The Home Secretary should understand that some of us believe that all-seater stadiums are desirable and inevitable and wish to have them as soon as we can. However, although we asked the Minister four times in Committee, we still do not know whether 10,000 people at one match I described in Committee, who were allocated seats at Manchester City but refused to be seated, would be committing a criminal offence. Will the Home Secretary explain how we shall deal with that phenomenon?
Finally, does not the Home Secretary understand that, because of the free-market economy to which his Government are committed, transfer fees in Britain are determined by those paid in Europe? It is inconceivable that we could have a levy or a regulation on those fees because, as I understand it, it would be unlawful under European legislation. The Home Secretary's comments on that would be helpful.
§ Mr. Waddington
The point that Lord Justice Taylor made about transfer fees was that such large expenditure on transfer fees seemed rather grotesque and obscene when so much blatantly needed to be done to improve the premises into which people were invited.
I apologise to the right hon. Gentleman for my earlier strictures, but they were meant in good part to provoke him to respond. I must tell him that I was quoting exactly from his speech on Second Reading, I am afraid that his denials will not stand him in good stead, because his precise words were:I do not believe there is any such thing as football hooliganism"—[Official Report, 27 June 1989; Vol. 155, c. 916.]I am afraid that those words will endure, and I shall not be able to resist the temptation to throw them back at him from time to time.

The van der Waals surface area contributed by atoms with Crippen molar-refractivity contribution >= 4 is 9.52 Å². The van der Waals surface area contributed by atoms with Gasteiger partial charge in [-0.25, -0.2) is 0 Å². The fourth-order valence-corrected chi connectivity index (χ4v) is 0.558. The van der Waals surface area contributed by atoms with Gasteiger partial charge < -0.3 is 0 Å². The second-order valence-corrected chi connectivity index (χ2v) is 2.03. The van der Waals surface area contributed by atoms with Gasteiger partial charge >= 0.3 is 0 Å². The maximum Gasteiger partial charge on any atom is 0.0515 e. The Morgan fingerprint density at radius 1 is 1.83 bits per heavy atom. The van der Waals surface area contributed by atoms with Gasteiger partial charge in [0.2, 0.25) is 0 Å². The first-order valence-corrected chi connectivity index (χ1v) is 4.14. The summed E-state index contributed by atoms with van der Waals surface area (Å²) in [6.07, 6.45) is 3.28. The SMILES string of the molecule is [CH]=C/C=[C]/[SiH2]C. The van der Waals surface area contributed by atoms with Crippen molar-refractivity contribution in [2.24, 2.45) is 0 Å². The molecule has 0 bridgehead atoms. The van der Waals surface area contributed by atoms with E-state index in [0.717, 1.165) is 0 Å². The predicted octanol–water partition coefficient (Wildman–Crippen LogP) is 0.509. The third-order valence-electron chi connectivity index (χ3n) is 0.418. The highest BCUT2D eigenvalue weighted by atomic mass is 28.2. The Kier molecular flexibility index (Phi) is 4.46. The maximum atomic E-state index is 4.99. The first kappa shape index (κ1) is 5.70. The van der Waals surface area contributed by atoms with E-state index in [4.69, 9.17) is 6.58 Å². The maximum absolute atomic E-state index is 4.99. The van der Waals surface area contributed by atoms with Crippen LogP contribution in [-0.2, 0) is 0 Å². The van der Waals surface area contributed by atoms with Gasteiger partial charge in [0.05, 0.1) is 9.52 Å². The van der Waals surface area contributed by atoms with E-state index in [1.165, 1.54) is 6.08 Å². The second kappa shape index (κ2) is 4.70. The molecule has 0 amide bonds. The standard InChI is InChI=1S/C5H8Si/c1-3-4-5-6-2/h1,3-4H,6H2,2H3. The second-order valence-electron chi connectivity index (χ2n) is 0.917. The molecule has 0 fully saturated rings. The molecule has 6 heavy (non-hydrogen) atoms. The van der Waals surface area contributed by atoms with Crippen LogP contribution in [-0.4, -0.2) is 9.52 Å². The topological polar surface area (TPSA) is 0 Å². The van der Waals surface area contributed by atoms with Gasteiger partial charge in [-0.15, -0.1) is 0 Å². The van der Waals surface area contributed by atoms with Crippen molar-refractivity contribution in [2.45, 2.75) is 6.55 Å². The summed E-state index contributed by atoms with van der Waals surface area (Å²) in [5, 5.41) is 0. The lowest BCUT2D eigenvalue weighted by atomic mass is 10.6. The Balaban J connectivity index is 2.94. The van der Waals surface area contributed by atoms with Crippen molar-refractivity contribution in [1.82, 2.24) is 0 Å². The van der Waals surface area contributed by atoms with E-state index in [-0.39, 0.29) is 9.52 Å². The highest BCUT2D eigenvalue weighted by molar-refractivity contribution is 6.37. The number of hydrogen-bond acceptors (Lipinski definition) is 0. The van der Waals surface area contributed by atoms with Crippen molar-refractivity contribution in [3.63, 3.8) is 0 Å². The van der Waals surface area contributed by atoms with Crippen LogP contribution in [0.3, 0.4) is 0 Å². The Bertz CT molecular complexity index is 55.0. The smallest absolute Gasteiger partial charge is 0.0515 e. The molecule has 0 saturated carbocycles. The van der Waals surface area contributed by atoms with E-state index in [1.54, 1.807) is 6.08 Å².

I can assure the right hon. Gentleman that part II of the Football Spectators Act 1989 will be in operation before June, and that before then there will be negotiations with the Italian Government which will enable a list of corresponding offences to be drawn up, so that convictions for any of those offences in Italy can result in exclusion orders in Britain.
I am surprised that the right hon. Gentleman has persisted with that ridiculous point. If he had studied the matter for one moment, he would realise that it is intended that the safety certificates will be so operated that eventually the terraces will go and the clubs will not be able to invite people to stand on the terraces. Quite clearly, when people go into a seater stand, it will be up to them to decide whether they stand or sit, but I believe that most of them will have the sense to sit.